Tricia Pimental, Zambujal, Portugal
23. Gain insight into your past—and future—writing process.
The first year I participated in NaNoWriMo, I learned:
1) My usual slow pace didn’t make my writing more thoughtful or grammatically correct. I whipped out 25,000 words in a month, and darned if they weren’t just as good as the 27,000 words I’d previously spent a year and a half on.
2) I should know more about science if I’m going to set my story on another planet.
3) Although I didn’t make the 50,000-word goal, 25,000 still made me happy.
The second year I participated, I learned:
1) Having an outline helped.
2) Setting my story in the here and now eliminated the need for research (which consumes precious writing time).
3) Apparently 25,000 words/month is the fastest I can go!
Marie Millard, Rohnert Park, Calif.
That’s ridiculous, I thought. One month to create a story that had been brewing in my mind for years. But what kind of a writer am I if I didn’t accept a challenge?
And it was a challenge. Forcing myself to write when I wasn’t feeling “inspired” was my biggest obstacle. I would berate myself every second I stared at that blinking cursor. It would be a half hour, an hour, as my eyes darted back and forth between the screen and the glow of the TV.
But I soon discovered that just typing away was the key. The more I typed out my grocery list, my “I hate myself, I’m not a real writer” notes, and quirky-things-I-could-be-tweeting-right-now tangents, the more the words just came. And out of the nonsense came a thoughtful sentence, and then another, and another. I had to sift through a lot of garbage to find a few treasures. But I found them.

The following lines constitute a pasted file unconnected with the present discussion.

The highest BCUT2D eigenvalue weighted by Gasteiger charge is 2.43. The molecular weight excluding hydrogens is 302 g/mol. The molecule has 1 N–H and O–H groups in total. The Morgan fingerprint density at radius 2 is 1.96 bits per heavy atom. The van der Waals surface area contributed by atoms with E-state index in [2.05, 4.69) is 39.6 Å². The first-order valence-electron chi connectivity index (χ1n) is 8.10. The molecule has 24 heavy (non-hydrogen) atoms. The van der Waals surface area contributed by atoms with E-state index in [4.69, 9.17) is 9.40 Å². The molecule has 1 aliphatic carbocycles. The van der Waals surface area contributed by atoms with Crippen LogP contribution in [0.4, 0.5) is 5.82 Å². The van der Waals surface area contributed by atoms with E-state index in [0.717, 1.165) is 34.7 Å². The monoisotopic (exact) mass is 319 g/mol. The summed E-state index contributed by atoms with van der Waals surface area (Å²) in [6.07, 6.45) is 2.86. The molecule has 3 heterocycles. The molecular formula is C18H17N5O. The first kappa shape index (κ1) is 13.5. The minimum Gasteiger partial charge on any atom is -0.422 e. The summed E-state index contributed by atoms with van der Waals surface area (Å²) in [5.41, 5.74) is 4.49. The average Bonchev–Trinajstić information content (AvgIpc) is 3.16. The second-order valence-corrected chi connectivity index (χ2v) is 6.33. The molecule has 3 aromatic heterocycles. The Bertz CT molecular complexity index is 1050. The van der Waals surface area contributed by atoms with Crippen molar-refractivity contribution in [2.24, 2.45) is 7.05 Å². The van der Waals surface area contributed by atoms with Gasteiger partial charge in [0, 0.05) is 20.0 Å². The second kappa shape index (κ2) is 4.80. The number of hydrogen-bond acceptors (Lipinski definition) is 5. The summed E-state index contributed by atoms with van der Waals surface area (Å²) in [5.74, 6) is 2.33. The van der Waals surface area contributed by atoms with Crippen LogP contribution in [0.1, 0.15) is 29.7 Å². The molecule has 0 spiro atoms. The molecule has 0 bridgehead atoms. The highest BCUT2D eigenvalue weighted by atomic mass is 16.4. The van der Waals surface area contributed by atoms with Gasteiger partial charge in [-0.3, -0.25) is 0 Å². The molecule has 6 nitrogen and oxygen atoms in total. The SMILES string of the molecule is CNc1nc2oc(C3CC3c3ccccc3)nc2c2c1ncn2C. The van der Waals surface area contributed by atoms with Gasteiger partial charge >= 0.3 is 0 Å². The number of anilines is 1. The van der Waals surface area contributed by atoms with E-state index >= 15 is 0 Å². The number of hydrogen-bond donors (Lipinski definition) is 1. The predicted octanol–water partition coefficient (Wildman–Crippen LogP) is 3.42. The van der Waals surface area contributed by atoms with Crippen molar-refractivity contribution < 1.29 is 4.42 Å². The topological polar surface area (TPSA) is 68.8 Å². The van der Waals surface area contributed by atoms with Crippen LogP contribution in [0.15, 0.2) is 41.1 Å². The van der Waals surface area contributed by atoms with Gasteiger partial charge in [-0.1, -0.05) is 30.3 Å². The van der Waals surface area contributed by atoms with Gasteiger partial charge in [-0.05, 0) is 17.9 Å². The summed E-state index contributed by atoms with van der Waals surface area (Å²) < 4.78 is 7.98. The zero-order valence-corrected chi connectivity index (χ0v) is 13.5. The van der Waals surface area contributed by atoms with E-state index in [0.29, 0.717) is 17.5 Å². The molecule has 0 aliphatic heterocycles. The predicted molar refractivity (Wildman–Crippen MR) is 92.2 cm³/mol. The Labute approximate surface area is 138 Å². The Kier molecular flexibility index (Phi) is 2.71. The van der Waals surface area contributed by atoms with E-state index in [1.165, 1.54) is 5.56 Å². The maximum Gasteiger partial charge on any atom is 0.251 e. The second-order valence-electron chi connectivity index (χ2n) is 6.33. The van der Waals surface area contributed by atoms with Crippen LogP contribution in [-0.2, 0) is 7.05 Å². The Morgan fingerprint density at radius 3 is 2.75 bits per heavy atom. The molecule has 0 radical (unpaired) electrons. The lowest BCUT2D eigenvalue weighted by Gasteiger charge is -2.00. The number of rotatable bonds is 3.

[Did you know there are 7 reasons writing a novel makes you a badass? Read about them here.]
You know how they say you need to unplug? Well, they’re annoyingly right. Turn off the TV, the iPhone, the Internet, all of it. If I needed a break I picked up a book. Every time I read, I got an idea for what to write next.
Write anything, write everything. Read what you love. And in the end know that you are a real writer. You always had a story to tell. And it may take longer than a month. But you can do it!
Pamela Delupio, Lakewood, Calif.
My co-author Erin McRae and I wrote our first novel (a 70,000-word gay romance) in a month. We didn’t do it as part of NaNoWriMo, and in fact told no one about it.
Having each other as an audience kept us going, and wanting to be able to share it with others kept us going fast. We did the next two drafts in a month each as well, and then submitted. Our book was published by Torquere Press in September, and the publisher has bought its sequel.
My advice: Find someone to work with as a first audience even if you aren’t collaborating, and don’t tell anyone but your partner about it until that draft is done. Sharing it with others is your reward for the work.